“Just as ripples spread out when a single pebble is dropped into water, the actions of individuals can have far reaching effects.”– Dalai Lama
Remembering Dave Towery, I think of the above quote. I wonder if he knew how much he influenced and touched other members of this community?
When I met Dave, oh so long ago at the Seattle Toy Meet-Up, I was impressed by his joy, laughter and playfulness. He was the guy you wanted to hang with. Watching Dave and David talk and laugh about their mutual love of toy photography for the Seattle Interviews will be a memory that stays with me. Walking through a winter park with Dave and Jon Aiken (Dinczar), talking toys and shots is another memory left from better days. His love of astronauts in isolation will forever infuse my own love of the hero’s journey.
In memory of Dave Towery and the ripples his creativity inspired, I’ve gathered a few toy photographers together to share their images inspired by his beautiful and haunting pictures.
When I posted this image in 2018, I thought of Dave. He took childlike wonder and made it into a reality. His imagination knew no bounds, and now when I look back on my gallery, I can see this shot and think of all the good things.
I’ve admired and enjoyed work by many, many fellow toy photographers over the last seven years, but Dave’s images were, and still are, something truly special. He showed us lonely astronauts exploring desolate landscapes, hulking beasts, and mystical creatures unshackled from the laws of physics. His horror and science-fiction icons carry weight and gravitas that transcend their source material. And the scenery and light—God, that beautiful light—establish primacy over even the most recognizable subjects positioned within them. In many ways, Dave’s sublime creations demonstrate where toy photography could go: art over IP, composition over character, pathos and poignance over flashiness and fandom. He may have left us, but his work has the power to burn bright long after we’re gone.
Dave, I’ll miss you. Your creativity, your passion, your curiosity. I may not fully understand why you chose to embark on a journey to the great beyond, but I hope you find what you are looking for. I’ll catch up to you eventually, after I’ve explored this place a little more. Till next time, Dave. Love you, brother.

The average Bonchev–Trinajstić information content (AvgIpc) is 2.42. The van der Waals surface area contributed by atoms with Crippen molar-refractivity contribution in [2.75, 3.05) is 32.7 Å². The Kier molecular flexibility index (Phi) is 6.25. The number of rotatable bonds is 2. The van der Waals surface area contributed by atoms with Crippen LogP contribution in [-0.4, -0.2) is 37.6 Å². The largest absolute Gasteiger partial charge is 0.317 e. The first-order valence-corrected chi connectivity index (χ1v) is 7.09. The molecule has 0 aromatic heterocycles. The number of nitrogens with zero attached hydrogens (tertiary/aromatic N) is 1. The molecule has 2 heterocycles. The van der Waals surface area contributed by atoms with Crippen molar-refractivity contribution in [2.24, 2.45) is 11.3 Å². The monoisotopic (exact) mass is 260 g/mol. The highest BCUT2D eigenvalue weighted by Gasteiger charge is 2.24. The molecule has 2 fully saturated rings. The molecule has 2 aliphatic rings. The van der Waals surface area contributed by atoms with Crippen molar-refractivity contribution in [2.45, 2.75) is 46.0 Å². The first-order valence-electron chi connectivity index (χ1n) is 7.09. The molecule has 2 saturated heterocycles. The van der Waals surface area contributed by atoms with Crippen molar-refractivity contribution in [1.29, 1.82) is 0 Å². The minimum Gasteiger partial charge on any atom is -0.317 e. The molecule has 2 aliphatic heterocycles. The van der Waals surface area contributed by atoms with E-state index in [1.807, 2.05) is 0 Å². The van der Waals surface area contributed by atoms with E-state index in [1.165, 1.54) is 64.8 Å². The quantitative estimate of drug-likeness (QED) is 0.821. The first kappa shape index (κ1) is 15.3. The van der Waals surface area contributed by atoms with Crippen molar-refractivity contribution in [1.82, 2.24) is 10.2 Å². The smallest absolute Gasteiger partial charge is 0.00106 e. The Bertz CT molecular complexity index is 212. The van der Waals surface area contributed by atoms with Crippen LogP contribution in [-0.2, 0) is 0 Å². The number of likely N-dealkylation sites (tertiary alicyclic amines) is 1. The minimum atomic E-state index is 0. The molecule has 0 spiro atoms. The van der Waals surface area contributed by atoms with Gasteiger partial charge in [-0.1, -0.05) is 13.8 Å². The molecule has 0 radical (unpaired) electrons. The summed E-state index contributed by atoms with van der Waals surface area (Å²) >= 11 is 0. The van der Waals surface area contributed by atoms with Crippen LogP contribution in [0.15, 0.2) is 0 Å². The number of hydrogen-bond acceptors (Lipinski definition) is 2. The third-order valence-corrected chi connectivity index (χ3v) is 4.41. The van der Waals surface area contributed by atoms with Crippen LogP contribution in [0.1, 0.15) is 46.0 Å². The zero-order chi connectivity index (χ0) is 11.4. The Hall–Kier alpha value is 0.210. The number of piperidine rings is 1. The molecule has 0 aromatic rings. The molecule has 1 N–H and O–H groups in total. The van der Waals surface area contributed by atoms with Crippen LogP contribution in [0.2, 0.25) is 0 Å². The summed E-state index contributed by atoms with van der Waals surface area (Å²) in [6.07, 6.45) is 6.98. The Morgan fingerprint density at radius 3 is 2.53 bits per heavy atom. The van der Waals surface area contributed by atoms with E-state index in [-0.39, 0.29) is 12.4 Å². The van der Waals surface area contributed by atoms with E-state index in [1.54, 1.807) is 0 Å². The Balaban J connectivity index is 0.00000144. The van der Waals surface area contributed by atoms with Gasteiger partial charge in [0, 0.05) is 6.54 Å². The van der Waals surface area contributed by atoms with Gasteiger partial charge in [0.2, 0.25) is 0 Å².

Dave: I hope you found the peace you were looking for, my friend. You were one of the biggest influences on my photography. All that you put into your images was sensational. You could make different worlds with something as static as a toy. That is art. That was art. I respect and admire you. Your departure hit me hard, Dave. I even got this astronaut because I loved what you did with yours. This hobby allowed me to create alternatives to what happens in real life, relieve stress and meet likeminded people. The problem is, as you showed us, it may not be enough. And if it isn’t, what’s the point of doing it? Is it even important? This community has given me an education. You unknowingly taught me a lot of things and gave me the courage to go out and throw myself on the ground to get a good photo—no matter what others said. But also, today more than ever, you showed me the necessity of keeping in touch with the people who love, appreciate and care about us. I wish you the best, my friend. You will be in my and my family’s prayers. Until forever!
Dave and I talked about this figure when it was announced and I couldn’t wait to make him jealous that I got it first. When I got the fig, I knew I had to do this tribute to @bear__trap.
I’ve always admired and been inspired by the quiet nature of Dave’s photographs. Unfortunately my chosen muse, LEGO, doesn’t lend itself to the beautiful contortions of the typical action figure. But that doesn’t stop me from doing my best to emulate the quiet solitude seen in Dave’s images. This one will always remind me of you, Dave.
Thank you, Dave, for sharing your vision with the community. Your creativity will be an enduring influence on the work of so many toy photographers.
Rest in peace, friend.